Keeping the growing capability of the Royal Australian Navy fleet combat ready to meet the requirements of government, the Fleet Support Unit (FSU) plays a critical role, working with industry and defence to ensure that Navy is capable of completing its mission.
2020 has been a uniquely challenging year, but the men and women of Navy’s Fleet Support Unit (FSU) have worked hard to keep Australia’s warships operationally ready.
FSU has more than 700 people around the country, responsible for keeping the major and minor fleet units sea-worthy, including both scheduled and corrective maintenance.
Around 300 members of this workforce are employed at FSU - South East, based at Garden Island in Sydney. Since the Reduced Activity Period (RAP) was overtaken by the bushfire emergency, the group has been consistently busy, readying ships to sail and adjusting to program changes.
Executive Manager of FSU - South East, Lieutenant William Grills, said the team had worked well to deliver for the Fleet in unusual circumstances.
"We’ve had to carefully manage and re-prioritise the needs of a lot of ships due to program changes but we’ve successfully completed six projects concurrently, ensuring HMA Ships Brisbane, Hobart, Stuart, Adelaide, Canberra, and Choules were ready for sea. We’ve also supported the transition of two former Australian warships to new owners," LEUT Grills explained.
While many workplaces have been able to implement work-from-home arrangements and still achieve their core business, FSU is staffed primarily by technical sailors performing hands-on work.
The transition to a safe work environment was challenging but new approaches have proven successful at FSU - South East.
LEUT Grills added, "We have a very large workforce in Sydney and we could not socially distance in our workspace. Instead, we transitioned the workforce into two split shifts, to ensure social distancing in our workshops. It also means our people can catch public transport less frequently during peak travel times and also better manage fatigue and time at home."
The FSU plays a critical role in delivering the Chief of Navy's transformative maintenance, sustainment and modernisation program, Plan Galileo, to keep the growing capability of the RAN fleet at the cutting edge of capability.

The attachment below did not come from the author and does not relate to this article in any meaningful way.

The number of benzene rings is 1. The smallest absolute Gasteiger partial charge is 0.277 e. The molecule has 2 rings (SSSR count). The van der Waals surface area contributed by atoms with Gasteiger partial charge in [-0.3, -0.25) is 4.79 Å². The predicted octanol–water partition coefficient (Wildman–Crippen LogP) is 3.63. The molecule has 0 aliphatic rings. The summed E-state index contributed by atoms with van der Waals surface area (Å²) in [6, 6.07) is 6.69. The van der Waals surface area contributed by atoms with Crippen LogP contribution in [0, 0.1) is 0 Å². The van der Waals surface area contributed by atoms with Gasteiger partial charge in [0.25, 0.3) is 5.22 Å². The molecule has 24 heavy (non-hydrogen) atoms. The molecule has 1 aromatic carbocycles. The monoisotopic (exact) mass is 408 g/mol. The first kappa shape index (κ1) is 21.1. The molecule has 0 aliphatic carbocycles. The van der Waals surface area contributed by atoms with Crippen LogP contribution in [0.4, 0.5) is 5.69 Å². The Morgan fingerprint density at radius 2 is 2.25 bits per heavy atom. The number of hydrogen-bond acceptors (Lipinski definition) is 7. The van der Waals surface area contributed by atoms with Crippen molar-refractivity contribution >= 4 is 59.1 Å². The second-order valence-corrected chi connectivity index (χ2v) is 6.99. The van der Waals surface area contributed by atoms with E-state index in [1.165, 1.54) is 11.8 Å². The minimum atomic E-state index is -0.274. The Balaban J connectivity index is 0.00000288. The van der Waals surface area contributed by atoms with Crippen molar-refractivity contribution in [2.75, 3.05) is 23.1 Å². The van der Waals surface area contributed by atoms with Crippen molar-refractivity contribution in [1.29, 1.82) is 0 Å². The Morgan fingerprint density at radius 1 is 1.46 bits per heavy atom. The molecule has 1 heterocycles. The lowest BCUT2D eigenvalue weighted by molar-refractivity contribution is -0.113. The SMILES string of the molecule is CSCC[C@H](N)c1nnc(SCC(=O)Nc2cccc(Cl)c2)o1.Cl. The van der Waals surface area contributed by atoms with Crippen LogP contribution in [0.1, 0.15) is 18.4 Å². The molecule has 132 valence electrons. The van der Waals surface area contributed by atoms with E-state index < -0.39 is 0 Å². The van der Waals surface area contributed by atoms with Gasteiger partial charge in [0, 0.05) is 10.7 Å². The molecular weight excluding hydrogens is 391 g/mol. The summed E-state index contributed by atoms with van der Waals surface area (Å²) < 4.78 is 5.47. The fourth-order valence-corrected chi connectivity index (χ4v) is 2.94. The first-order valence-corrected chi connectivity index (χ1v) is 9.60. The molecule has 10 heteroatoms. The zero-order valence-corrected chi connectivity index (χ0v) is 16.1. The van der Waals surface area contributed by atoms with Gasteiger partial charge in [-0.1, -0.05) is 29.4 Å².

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Plan Galileo aims to achieve three key objectives by 2025: to build a new approach to integrated capability life cycle management; to leverage new technologies and learning to improve productivity and promote increased levels of innovation, collaboration and knowledge-sharing in the maritime domain; and to generate the skilled workforce we need to meet this challenge.
Rear Admiral Wendy Malcolm, Head Maritime Systems, reiterated her vision as a new way of thinking that fundamentally changes how Navy carries out sustainment of the fleet saying, "The aim of Plan Galileo is that in 2025, Defence will operate in a nationally integrated sustainment environment that consistently provides affordable, reliable and fit for purpose systems and ships to Navy.
"The project is also focused on effective utilisation, growth and support of Navy’s technical and logistics mastery, including ongoing involvement of Fleet Support Units throughout Australia in the delivery of maintenance and our Maritime Logistics personnel in the provision of integrated logistics support and 21st century supply chain development and management."
Plan Galileo sees sustainment as a whole-of-life concept, considering sustainment needs at the design stage of a vessel. It considers capability life cycle management from the outset as an underlying principle of continuous sustainment, underpinned by the need to support a seamless transition from acquisition to sustainment.
It reworks the support solution to one that adopts a fleet view, which drives commonality across sustainment and minimises duplication across the maritime domain.